"Future studies and methodological development can help us clarify the extent to which chronic disease and genetic expression are linked and whether natural selection begins to counteract the increased burden of chronic disease. It is absolutely essential to establishlarge multigenerational cohort studies to create clear evidence", explains Stephen Corbett,Director of the Centre for Population Health at the Western Sydney Local Health District in Australia.

Alexandre Courtiol, scientist at the Leibniz Institute for Zoo and Wildlife Research (IZW) in Berlin Germany, and co-author of this study adds: "Yes, genes are guilty but waiting for natural selection to adapt our great-great-great-grandchildren to our modern environment is inefficient. It may also not work since the modern environment changes at very high pace. The more rational response to the increase in chronic disease is to change our social environment and our lifestyles in ways that better suit us. We all know the recipe: sleep more, eat less junk, be regularly active and pollute less. True, this is difficult to implement but hopefully not impossible."

Explore further: Natural selection still at work in humans

More information: Stephen Corbett et al. The transition to modernity and chronic disease: mismatch and natural selection, Nature Reviews Genetics (2018). DOI: 10.1038/s41576-018-0012-3

Related Stories

Natural selection still at work in humans

April 18, 2018
Evolution has shaped the human race, with University of Queensland researchers finding signatures of natural selection in the genome that influence traits associated with fertility and heart function.

Cold discomfort: Increasing cancer rates and adaptation of living in extreme environments

December 5, 2017
It is well known that cancer incidence is increasing worldwide, with pockets of human populations and geographical locations seemingly at higher risk than others.

Recommended for you

Genetic link discovered between circadian rhythms and mood disorders

August 15, 2018
Circadian rhythms are regular 24-hour variations in behaviour and activity that control many aspects of our lives, from hormone levels to sleeping and eating habits.

Ovarian cancer genetics unravelled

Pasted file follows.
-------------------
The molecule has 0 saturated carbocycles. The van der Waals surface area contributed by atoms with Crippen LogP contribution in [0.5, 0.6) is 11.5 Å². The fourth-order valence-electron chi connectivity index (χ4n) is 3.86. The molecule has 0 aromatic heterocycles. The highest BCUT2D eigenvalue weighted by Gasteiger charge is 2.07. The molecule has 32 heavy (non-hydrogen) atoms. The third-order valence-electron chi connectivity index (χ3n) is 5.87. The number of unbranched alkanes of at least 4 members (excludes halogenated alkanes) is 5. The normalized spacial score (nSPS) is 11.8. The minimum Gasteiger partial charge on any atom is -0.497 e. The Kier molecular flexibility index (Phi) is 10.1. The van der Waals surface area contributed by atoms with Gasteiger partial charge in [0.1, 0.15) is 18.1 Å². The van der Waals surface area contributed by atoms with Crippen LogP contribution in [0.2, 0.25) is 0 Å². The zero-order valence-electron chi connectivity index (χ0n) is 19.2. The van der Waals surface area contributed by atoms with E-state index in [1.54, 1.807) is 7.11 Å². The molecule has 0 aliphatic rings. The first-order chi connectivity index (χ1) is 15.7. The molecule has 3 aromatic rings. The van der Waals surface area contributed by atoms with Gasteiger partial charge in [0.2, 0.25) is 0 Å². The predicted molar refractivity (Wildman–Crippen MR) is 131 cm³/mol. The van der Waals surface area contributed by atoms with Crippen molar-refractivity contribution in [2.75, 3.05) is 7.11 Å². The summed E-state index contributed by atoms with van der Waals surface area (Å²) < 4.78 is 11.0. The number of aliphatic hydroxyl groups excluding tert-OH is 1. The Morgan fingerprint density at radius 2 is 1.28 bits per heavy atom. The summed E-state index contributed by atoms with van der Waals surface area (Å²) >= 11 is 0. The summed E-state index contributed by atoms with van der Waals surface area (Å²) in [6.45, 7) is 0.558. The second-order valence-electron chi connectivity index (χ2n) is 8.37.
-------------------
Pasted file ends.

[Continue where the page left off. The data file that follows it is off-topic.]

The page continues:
August 14, 2018
Patterns of genetic mutation in ovarian cancer are helping make sense of the disease, and could be used to personalise treatment in future.

New genome-editing strategy could lead to therapeutics

August 14, 2018
Researchers at UMass Medical School have developed a genome-editing strategy to correct disease-causing DNA mutations in mouse models of human genetic diseases, according to research published in the Aug. 18 edition of Nature ...

Study reveals broad 'genetic architectures' of traits and diseases

August 13, 2018
Scientists at Johns Hopkins Bloomberg School of Public Health have developed a powerful method for characterizing the broad patterns of genetic contributions to traits and diseases. The new method provides a "big picture" ...

Researchers predict risk for common deadly diseases from millions of genetic variants

August 13, 2018
A research team at the Broad Institute of MIT and Harvard, Massachusetts General Hospital (MGH), and Harvard Medical School reports a new kind of genome analysis that could identify large fractions of the population who have ...

Genetic tools uncover cause of childhood seizure disorder missed by other methods

August 13, 2018
Early childhood seizures result from a rare disease that begin in the first months of life. Researchers at University of Utah Health have developed high-tech tools to uncover the genetic cause of the most difficult to diagnose ...


Please sign in to add a comment. Registration is free, and takes less than a minute. Read more

Click here to reset your password.
Sign in to get notified via email when new comments are made.